Kiwano Melon / Horned Melon is an exotic oblong fruit having thick orange skin covered with rigid spikes. The spikes or horns are prominent such that when placed on flat surface the Kiwano melon rests entirely on them. I’ve been seeing this funky looking fruit popping up at local grocery stores and got really curious about them. That they are stocked at the local stores indicated they were popular, so I decided to buy one and give it a try. To my inquisitive delight, the Kiwano melon is just as appealing on the inside as the outside!
Kiwano Melon – Where Is it From?
The Kiwano Melon, scientific name: Cucumis metuliferus, is in the cucumber and melon family. Indigenous to Africa, it can be grown in the warmer regions of the United States. Some other names for the fruit is: horned melon, African horned cucumber, kiwano, jelly melon, and blowfish fruit. The last one is my favorite because the Kiwano Melon does look like a blowfish. 🙂
Kiwano Melon – How to Eat It
Carefully wash the Kiwano melon with warm water and then pat dry. Using a large sharp knife, cut the fruit open lengthwise. Inside the Kiwano melon is a juicy lime-green gelatinous pulp with little white seeds. The aroma of the Kiwano melon isn’t a sweet, ripened tropical fruit smell like you would think, but more like a fresh cucumber with a hint of citrus.
To eat the Kiwano melon, simply scoop the pulp with a spoon and enjoy. How would I describe the taste and texture? The dominant taste is similar to a fresh cucumber–mild and slightly tart. The jelly-like pulp is surprisingly juicy and refreshing. In contrast to the slippery pulp, the white seeds are firm, having more fibrous texture than taste.
Depending on your fondness for the seeds, you can eat them or extract the pulp and spit out the seeds. The seeds are a bit crunchy and more like melon seeds than cucumber seeds. The seeds are not my favorite and really get in the way of enjoying the juicy fruit pulp.
I was expecting the Kiwano Melon to be ripened fruit sweet but it was surprisingly mild. It may be due to the selection available in my area or the time of the year. I didn’t want to let the fruit get too ripe as I started to see a soft brown spot on it.
Kiwano Melon – Where and How to Buy
I purchased a Kiwano melon at Von’s grocery store. Von’s has a small section for tropical fruits and the selection is always nice and fresh. An average ripe Kiwano melon weighs about 10-12 ounces. The fruit is expensive, priced at $5.99 each.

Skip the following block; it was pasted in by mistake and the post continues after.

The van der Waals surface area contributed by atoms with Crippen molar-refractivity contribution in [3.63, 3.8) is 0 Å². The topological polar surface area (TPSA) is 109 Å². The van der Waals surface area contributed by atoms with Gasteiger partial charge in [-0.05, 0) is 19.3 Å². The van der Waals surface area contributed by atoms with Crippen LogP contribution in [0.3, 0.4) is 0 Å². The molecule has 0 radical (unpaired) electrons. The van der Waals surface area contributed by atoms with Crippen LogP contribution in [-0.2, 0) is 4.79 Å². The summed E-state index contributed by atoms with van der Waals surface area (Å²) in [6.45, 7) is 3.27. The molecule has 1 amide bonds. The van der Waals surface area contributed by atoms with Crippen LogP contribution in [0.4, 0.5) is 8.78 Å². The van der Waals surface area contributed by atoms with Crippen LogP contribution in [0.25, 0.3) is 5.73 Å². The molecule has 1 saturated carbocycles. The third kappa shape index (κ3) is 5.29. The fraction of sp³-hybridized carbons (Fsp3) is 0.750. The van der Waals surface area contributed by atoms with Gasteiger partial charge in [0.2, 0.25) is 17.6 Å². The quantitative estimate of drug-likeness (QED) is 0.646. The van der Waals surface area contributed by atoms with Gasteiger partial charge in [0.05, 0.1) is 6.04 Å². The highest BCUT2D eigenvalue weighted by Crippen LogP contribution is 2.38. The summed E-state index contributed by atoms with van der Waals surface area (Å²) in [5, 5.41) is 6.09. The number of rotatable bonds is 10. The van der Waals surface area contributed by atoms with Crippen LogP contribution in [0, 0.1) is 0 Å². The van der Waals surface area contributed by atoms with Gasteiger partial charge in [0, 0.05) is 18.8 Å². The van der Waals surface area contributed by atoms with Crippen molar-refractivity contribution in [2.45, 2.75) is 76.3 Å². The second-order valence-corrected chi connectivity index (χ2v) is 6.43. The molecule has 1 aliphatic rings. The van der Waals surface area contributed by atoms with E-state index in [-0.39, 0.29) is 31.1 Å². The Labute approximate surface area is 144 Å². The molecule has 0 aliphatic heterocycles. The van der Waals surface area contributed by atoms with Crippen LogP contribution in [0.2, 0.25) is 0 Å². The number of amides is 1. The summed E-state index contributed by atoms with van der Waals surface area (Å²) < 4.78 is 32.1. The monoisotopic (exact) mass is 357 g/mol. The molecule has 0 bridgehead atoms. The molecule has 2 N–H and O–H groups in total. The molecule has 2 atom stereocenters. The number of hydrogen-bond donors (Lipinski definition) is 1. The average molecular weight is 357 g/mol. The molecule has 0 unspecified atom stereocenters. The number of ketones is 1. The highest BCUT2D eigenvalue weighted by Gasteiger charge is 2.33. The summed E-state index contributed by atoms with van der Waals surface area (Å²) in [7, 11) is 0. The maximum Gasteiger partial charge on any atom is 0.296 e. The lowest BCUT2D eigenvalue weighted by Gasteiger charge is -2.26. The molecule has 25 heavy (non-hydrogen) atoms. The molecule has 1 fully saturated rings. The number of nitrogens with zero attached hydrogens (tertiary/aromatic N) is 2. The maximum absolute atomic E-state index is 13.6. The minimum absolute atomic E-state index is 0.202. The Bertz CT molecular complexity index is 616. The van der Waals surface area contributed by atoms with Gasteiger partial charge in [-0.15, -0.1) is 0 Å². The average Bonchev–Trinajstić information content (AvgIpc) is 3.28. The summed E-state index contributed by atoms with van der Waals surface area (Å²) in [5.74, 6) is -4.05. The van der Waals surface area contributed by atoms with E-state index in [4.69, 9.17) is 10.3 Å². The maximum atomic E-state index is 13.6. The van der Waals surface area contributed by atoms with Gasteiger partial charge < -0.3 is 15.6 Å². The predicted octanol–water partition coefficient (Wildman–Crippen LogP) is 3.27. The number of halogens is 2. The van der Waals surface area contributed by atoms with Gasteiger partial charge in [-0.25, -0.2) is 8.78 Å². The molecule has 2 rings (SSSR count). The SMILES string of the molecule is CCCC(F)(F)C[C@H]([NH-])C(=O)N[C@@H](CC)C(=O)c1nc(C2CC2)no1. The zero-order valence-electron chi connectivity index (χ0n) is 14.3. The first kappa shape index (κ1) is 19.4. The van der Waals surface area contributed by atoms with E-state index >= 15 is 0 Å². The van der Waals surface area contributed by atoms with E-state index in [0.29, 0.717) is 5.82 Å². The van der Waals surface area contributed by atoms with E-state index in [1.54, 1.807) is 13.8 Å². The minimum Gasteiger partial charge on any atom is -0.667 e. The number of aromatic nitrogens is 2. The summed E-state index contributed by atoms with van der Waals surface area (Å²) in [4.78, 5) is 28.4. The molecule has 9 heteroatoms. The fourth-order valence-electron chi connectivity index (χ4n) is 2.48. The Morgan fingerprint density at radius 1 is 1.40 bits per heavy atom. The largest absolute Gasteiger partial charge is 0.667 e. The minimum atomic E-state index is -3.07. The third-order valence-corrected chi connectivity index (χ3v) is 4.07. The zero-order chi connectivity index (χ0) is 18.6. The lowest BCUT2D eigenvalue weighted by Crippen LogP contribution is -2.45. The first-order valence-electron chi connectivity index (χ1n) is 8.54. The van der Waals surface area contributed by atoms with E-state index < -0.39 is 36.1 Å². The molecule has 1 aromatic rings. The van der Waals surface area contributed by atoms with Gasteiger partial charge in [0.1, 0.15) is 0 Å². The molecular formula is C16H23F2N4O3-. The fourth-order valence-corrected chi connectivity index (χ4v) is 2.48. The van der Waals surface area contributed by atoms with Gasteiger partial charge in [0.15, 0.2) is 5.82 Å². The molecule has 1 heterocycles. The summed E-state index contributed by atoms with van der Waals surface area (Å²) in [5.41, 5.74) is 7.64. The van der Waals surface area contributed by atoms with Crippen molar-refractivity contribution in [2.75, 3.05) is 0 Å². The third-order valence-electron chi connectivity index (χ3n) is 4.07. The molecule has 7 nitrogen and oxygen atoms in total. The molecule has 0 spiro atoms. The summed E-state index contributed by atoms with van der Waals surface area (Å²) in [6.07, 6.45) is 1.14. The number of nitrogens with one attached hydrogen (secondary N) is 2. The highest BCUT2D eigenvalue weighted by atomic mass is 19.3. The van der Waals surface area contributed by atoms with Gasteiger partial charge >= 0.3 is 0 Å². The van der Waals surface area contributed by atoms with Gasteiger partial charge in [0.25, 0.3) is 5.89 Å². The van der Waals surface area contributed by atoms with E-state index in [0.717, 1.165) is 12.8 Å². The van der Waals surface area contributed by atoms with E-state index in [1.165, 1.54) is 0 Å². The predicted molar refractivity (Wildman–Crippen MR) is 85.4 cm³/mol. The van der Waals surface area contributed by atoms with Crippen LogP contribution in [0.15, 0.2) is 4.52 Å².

An unripe Kiwano melon is green and hard. The ripe fruit is bright orange and the rind is just slightly soft. My grocery store only sells the ripe, ready-to-eat fruit. When buying Kiwano melons, select fruit without any cuts or bruises on the skin. The spikes should also be intact and not broken-off or damaged.
If purchased ripe, eat the Kiwano melon within 1-2 days. If the fruit is green, allow to ripen at room temperature for 2-3 days or until the skin turns orange. Left to ripen for too long, the skin may burst open from the pressure.
Kiwano Melon – Health Benefits
The Kiwano melon is rich in vitamins C and A. It has antioxidants, touted to help skin stay youthful by reducing age spots and wrinkles. I can’t say for sure if this is true, but if so, it could be the latest natural extract appearing in our anti-aging skincare products. We’ve been using cucumbers to help with puffiness around our eyes. Perhaps a Kiwano melon face mask would brighten our skin and reduce wrinkles! 🙂
Kiwano melons are best enjoyed fresh in their natural state, as are most tropical fruits. The pulp or juice can also be extracted and added to drinks, smoothies and cocktails.
If you love tropical fruits and looking to try something novel, I definitely recommend giving the Kiwano melon a try. This beautiful and exotic fruit will intrigue and delight your taste buds. Let me know how you like it in the comments below.
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